• It is not usually in children's interests to remain looked after throughout their childhood. Research shows that positive outcomes for children are more likely to be achieved through stable, legally permanent placements;
  • Care Plans for children should address their permanence needs and plan for their discharge from care;
  • Children are entitled to grow up as part of a loving family which can meet their needs during childhood and beyond. Children's needs are best met if they have a sense of belonging and security in a family who demonstrate a commitment to them;
  • Foster carers should not be financially disadvantaged by securing legal permanence for children they are caring for where this is part of the child's care plan and where it has been assessed that they can meet the child's needs;
  • Young people aged over 14 years made subject to Special Guardianship Orders should not be disadvantaged by loss of entitlement to leaving care services for which they would have been eligible had they remained looked after.

Financial support

An Adoption / Special Guardianship / Child Arrangements Order Allowance can be:

  • A regular weekly payment to meet an ongoing need;
  • A single lump sum for a specific purpose necessary to look after the child. For example this may be a payment to meet the cost of essential equipment when the child is first placed;
  • A series of lump sum payments for specific purposes. For example this may be an annual payment to help with the expenses of contact arrangements.

Weekly Allowance payments

Approved Foster Carers

The Adoption Support Regulations 2003 and the Special Guardianship Regulations 2005 allow local authorities the discretion to include payment of remuneration to former foster carers where this was previously paid to them before the order was granted and where the local authority considers it necessary for it to continue to meet the needs of the child.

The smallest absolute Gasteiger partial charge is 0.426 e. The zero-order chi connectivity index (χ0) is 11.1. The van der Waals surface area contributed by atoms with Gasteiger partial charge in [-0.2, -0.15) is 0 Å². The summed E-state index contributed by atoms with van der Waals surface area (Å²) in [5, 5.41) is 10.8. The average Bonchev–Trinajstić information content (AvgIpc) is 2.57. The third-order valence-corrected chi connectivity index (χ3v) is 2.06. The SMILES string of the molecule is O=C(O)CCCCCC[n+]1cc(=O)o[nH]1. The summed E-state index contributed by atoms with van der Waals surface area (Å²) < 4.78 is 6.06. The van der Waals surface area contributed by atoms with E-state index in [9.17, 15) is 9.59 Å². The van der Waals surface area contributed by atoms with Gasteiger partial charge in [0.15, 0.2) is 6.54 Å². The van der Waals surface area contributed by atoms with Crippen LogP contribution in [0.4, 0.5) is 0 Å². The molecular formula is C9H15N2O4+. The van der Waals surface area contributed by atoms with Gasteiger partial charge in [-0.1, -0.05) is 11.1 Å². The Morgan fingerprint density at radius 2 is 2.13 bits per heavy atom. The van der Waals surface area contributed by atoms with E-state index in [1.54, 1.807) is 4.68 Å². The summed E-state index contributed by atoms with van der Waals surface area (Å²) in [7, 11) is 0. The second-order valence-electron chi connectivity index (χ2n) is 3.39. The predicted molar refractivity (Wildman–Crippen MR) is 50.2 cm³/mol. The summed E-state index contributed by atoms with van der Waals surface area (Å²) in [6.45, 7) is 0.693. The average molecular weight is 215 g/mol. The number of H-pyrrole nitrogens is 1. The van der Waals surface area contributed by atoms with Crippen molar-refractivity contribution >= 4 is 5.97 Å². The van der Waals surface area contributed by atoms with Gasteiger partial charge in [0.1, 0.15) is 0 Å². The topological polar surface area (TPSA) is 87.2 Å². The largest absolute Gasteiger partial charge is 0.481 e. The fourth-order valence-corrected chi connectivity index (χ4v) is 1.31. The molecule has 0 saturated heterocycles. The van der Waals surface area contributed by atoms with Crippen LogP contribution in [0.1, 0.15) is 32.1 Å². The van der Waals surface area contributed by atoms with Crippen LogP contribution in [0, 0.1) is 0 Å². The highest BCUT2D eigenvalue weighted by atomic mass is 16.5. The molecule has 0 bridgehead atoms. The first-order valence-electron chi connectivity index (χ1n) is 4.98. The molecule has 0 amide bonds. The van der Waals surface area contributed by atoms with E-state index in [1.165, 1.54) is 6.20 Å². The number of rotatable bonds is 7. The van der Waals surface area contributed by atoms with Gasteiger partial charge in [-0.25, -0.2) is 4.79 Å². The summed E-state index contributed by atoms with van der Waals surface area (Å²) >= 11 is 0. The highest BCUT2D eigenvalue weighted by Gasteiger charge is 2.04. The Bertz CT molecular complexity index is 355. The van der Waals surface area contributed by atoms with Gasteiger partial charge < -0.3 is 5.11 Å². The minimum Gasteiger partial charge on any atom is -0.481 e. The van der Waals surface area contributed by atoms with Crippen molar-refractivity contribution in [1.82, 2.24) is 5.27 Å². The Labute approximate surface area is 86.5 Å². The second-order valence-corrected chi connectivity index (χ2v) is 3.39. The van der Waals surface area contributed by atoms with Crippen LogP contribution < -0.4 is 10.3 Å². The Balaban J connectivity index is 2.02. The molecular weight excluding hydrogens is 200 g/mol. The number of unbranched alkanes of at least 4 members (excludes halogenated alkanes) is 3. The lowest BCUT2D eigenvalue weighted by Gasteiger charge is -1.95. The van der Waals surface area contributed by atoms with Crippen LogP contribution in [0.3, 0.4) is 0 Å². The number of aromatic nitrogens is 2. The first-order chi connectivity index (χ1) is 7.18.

Foster carers who adopt or obtain Special Guardianship or Child Arrangements Orders may continue to receive the equivalent of Fostering Allowance (minus child benefit) and any skills payment applicable at the time of the order.

Christmas and Birthday allowances will also be paid together with an annual payment to the equivalent of the holiday allowance (school holiday rate) applicable to the child's age.

If the child remains in full time education post 18 years an allowance may continue to be paid until the end of the course. Former foster carers will receive an allowance to the equivalent of the Continuing Care Allowance.

Entitlement to an allowance will not be subject to annual reassessment but carers will be contacted annually to confirm their details and to provide any other necessary information.

Carers will be required to notify the local authority if they change address, if the child ceases to have his/her permanent home with the adoptive family, if the child ceases full time education or if the child dies.

This provision will apply to:

  • Children aged over 3 years at the point the plan is agreed at panel;
  • Children under 3 years who have special needs or exceptionally difficult backgrounds who are deemed hard to place and for whom an alternative adoptive placement is unlikely to be identified within a reasonable timescale;
  • Children under 3 years who are being placed together with siblings aged over 3 years;
  • Approved family and friends foster carers (Fostering Allowance only) who have been assessed as suitable permanent carers and who are caring for children aged over 3 years;
  • Approved general foster carers who have met the required competences/Children's Workforce Development Council (CWDC) Standards at their first annual review and have been assessed and approved as suitable adoptive/permanent carers;
  • Foster carers approved by Independent Fostering Agencies who have met the required competences/CWDC Standards at their first annual review and have been assessed and approved as suitable adoptive/permanent carers. Where adoption is the proposed plan the assessment will be conducted by a member of Salford's adoption team unless the agency is registered with OFSTED as an Adoption Agency.

The type of legal permanence being offered by the carer must be appropriate to the child's care plan as agreed through the statutory review and panel processes.

Children under 3 years